Oregon Symphony + Rufus + Japanther + Shadow Puppets = My Kinda Night
Opening Night Antics
Schnitzer Auditorium and THE WORKS
Thursday, September 9, 2010
Posted by Eve Connell

The power and joy that is PICA’s T:BA festival partially rests in the range of its offerings-and opening night antics last Thursday proved no different. For this festival reveler, it doesn’t get much better than seeing Carlos Kalmar in action (from a prime vantage point at the Schnitz) leading the Oregon Symphony through a program of opera, Gershwin, and McGarrigle (courtesy of Rufus W, and with support from a few of our local celebrity darlings) and then hightailing it to THE WORKS for a pulsating/pounding Japanther show complete with shadow puppetry and a small mosh pit. A few of my favorite things indeed.
The Oregon Symphony presented excerpts from Rufus Wainwright’s first opera Prima Donna, an inspired love and loss drama featuring soprano Janis Kelly (though it was the unknown maid who sang Act II, Scene 1/ Dans mon pays de Picardie who really got me going). The opera rolled along pleasantly with emotional dips, spins, and turns. Rufus does it again, and with Kalmar and his crew, Prima Donna was indeed a delight.
The eclectic mix found in the second portion of this show offered up usual Rufus gems like my Judy G. fave Do It Again. (Please. Do.) and Cohen’s Hallelujah. Classical surprises included two Berlioz pieces. Including local luminaries Thomas Lauderdale and Storm Large for a couple of ending numbers forced the event to gala status, which felt a bit goofy for a moment, but proved to be exactly the right thing to do.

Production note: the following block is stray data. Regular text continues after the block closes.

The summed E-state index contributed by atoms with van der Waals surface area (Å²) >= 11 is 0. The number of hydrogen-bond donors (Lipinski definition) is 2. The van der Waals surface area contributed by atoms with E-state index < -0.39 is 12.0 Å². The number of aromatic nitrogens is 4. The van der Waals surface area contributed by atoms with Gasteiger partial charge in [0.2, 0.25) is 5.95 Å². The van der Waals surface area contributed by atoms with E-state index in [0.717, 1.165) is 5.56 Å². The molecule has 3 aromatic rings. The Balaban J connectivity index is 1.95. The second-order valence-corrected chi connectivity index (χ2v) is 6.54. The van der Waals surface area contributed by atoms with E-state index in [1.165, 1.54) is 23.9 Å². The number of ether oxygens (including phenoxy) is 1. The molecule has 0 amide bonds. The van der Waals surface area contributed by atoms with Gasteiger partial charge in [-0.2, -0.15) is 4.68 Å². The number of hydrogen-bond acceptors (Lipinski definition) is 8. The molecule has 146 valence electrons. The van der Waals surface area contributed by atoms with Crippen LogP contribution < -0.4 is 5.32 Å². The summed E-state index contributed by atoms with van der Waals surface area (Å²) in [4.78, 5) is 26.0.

And, then, merely minutes later across the river at THE WORKS, the crowd queuing up to get into the free Japanther show created a totally different energy. This buzz, quite different from the downtown scene at the Schnitz, was revving up to a higher pitch. A packed house. Lots of teens. Many west side stragglers. An edgier vibe. All waiting for some action. On the stage. Now. When it finally began, people moved, jumped, wiggled. We just couldn’t help ourselves. This high-energy band offered its best-a best that included great beats, a special blend of humor/aggro, and whimsical shadow puppets traversing the paper ‘screen’ in front of the band. While we caught glimpses of the actual musicians, to me they felt removed from the performance in a strange way. I would have liked the screen and projections to happen behind the band so we could see them pounding away, too. I surely would have danced more with that kind of arrangement.
Oh, what a night! The diversity of performers and pieces set the tone, and certainly bodes well for the rest of the festival. T:BA:10, bring it.
Rufus Wainwright and Oregon Symphony